During the race, they failed to produce a single marshal on the ride—not a single motorcycle to police over 2,000 age groupers.
And since the race, we haven't heard anything from them. To my knowledge, they haven't admitted to doing anything wrong, extended apologies, or provided remedial actions to ensure that last year would be better. Last year, there was a sustained presence of marshals and I remember the penalty tents overflowing with competitors. In other words, nothing gave the impression that this year would be such chaos. But, based on this year's data, we should assume that 2019 will be run in a similar amateurish way. If you have higher expectations, prepare to be disappointed.
Even before the race, there were strange events. Someone found a testosterone patch in one of the hotels hosting participants a couple of days before the race.Right after the finish line, I bumped into a guy I know who had finished ahead of me. When I told him how disgusted I was about the drafting, he shrugged as if to say “it is what it is,” which I interpreted as an admission of partaking in the group ride. Looking at how he went through the time checks (thanks for the data, Alan Couzens), he crossed every one of them with at least a handful of people within 12 seconds, and he crossed several time checks with the same people. Now, there are scenarii in which such data are coherent with racing legally: it could be that people were drafting off of him. It is also possible that no drafting was involved, and he was just passing people or being passed legally. Nonetheless, in my arguably biased opinion, it's hard to conclude that it was all kosher.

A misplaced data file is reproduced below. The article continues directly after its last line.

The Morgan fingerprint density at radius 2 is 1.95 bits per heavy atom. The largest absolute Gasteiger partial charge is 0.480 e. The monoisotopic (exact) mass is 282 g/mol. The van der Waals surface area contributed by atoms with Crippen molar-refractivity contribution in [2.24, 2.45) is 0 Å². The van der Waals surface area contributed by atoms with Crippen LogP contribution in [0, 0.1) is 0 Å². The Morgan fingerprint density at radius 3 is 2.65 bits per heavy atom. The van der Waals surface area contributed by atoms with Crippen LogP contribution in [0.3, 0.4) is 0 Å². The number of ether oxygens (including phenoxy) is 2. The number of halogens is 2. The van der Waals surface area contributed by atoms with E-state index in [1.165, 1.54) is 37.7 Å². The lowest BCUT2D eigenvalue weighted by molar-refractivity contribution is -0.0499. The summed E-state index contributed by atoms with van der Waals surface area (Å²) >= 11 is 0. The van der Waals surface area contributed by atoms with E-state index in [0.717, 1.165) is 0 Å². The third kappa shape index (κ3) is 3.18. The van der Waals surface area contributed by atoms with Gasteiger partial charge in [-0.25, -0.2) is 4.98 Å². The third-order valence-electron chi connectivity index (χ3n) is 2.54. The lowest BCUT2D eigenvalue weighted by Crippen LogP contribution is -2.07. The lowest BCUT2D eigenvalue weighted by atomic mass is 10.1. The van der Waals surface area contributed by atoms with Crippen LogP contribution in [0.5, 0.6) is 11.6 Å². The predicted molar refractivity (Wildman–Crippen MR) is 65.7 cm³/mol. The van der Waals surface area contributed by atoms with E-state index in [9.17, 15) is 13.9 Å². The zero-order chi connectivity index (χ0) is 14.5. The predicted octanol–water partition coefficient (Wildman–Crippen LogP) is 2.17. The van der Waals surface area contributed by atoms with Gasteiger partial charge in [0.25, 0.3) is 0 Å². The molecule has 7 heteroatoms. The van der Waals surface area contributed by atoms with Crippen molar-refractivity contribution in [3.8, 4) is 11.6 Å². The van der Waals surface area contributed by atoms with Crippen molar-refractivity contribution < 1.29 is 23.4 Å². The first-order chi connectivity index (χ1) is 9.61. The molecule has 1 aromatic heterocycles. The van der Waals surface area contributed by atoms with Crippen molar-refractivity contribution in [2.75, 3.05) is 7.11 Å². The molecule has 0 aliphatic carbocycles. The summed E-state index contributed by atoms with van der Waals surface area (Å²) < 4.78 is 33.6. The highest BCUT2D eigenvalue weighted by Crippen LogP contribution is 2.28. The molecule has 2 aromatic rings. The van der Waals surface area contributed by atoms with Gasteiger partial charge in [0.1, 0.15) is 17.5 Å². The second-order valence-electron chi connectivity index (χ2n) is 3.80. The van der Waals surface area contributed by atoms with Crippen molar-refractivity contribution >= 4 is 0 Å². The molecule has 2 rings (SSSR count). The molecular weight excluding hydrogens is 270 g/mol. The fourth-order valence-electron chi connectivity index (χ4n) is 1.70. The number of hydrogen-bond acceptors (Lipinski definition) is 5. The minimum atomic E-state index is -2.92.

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Enveloppe analysis of select athletes, showing how many people crossed each time line within 12 seconds of a given athlete